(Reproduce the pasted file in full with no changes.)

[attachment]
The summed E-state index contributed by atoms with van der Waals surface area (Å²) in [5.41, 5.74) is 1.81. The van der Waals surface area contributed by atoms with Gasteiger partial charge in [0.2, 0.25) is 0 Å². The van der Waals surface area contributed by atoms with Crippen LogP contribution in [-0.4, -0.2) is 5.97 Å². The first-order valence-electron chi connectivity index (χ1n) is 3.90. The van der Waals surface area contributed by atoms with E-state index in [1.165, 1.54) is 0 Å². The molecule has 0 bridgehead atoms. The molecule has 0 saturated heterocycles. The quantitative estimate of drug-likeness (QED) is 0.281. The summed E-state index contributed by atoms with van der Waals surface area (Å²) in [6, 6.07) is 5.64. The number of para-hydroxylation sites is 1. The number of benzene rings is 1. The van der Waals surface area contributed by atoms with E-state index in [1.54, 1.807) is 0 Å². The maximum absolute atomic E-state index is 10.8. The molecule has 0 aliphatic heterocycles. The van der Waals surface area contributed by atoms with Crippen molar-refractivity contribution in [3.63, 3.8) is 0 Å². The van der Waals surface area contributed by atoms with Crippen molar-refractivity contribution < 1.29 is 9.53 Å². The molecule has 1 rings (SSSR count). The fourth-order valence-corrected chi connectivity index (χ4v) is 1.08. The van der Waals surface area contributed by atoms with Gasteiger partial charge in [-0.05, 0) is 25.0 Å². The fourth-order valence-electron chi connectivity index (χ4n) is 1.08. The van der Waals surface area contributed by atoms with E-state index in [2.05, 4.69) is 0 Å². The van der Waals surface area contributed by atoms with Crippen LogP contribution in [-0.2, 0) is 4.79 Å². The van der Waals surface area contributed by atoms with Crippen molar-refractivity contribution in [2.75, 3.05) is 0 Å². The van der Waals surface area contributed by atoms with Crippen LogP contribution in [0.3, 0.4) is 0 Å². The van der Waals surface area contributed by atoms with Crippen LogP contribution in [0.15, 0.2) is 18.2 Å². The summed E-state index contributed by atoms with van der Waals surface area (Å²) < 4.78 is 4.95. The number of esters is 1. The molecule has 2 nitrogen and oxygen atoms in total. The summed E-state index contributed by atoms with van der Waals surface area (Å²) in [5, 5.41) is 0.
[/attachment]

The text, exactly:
The summed E-state index contributed by atoms with van der Waals surface area (Å²) in [5.41, 5.74) is 1.81. The van der Waals surface area contributed by atoms with Gasteiger partial charge in [0.2, 0.25) is 0 Å². The van der Waals surface area contributed by atoms with Crippen LogP contribution in [-0.4, -0.2) is 5.97 Å². The first-order valence-electron chi connectivity index (χ1n) is 3.90. The van der Waals surface area contributed by atoms with E-state index in [1.165, 1.54) is 0 Å². The molecule has 0 bridgehead atoms. The molecule has 0 saturated heterocycles. The quantitative estimate of drug-likeness (QED) is 0.281. The summed E-state index contributed by atoms with van der Waals surface area (Å²) in [6, 6.07) is 5.64. The number of para-hydroxylation sites is 1. The number of benzene rings is 1. The van der Waals surface area contributed by atoms with E-state index in [1.54, 1.807) is 0 Å². The maximum absolute atomic E-state index is 10.8. The molecule has 0 aliphatic heterocycles. The van der Waals surface area contributed by atoms with Crippen molar-refractivity contribution in [3.63, 3.8) is 0 Å². The van der Waals surface area contributed by atoms with Crippen molar-refractivity contribution < 1.29 is 9.53 Å². The molecule has 1 rings (SSSR count). The fourth-order valence-corrected chi connectivity index (χ4v) is 1.08. The van der Waals surface area contributed by atoms with Gasteiger partial charge in [-0.05, 0) is 25.0 Å². The fourth-order valence-electron chi connectivity index (χ4n) is 1.08. The van der Waals surface area contributed by atoms with E-state index in [2.05, 4.69) is 0 Å². The van der Waals surface area contributed by atoms with Crippen LogP contribution in [-0.2, 0) is 4.79 Å². The van der Waals surface area contributed by atoms with Crippen molar-refractivity contribution in [2.75, 3.05) is 0 Å². The van der Waals surface area contributed by atoms with Crippen LogP contribution in [0.3, 0.4) is 0 Å². The van der Waals surface area contributed by atoms with Crippen LogP contribution in [0.15, 0.2) is 18.2 Å². The summed E-state index contributed by atoms with van der Waals surface area (Å²) < 4.78 is 4.95. The number of esters is 1. The molecule has 2 nitrogen and oxygen atoms in total. The summed E-state index contributed by atoms with van der Waals surface area (Å²) in [5, 5.41) is 0.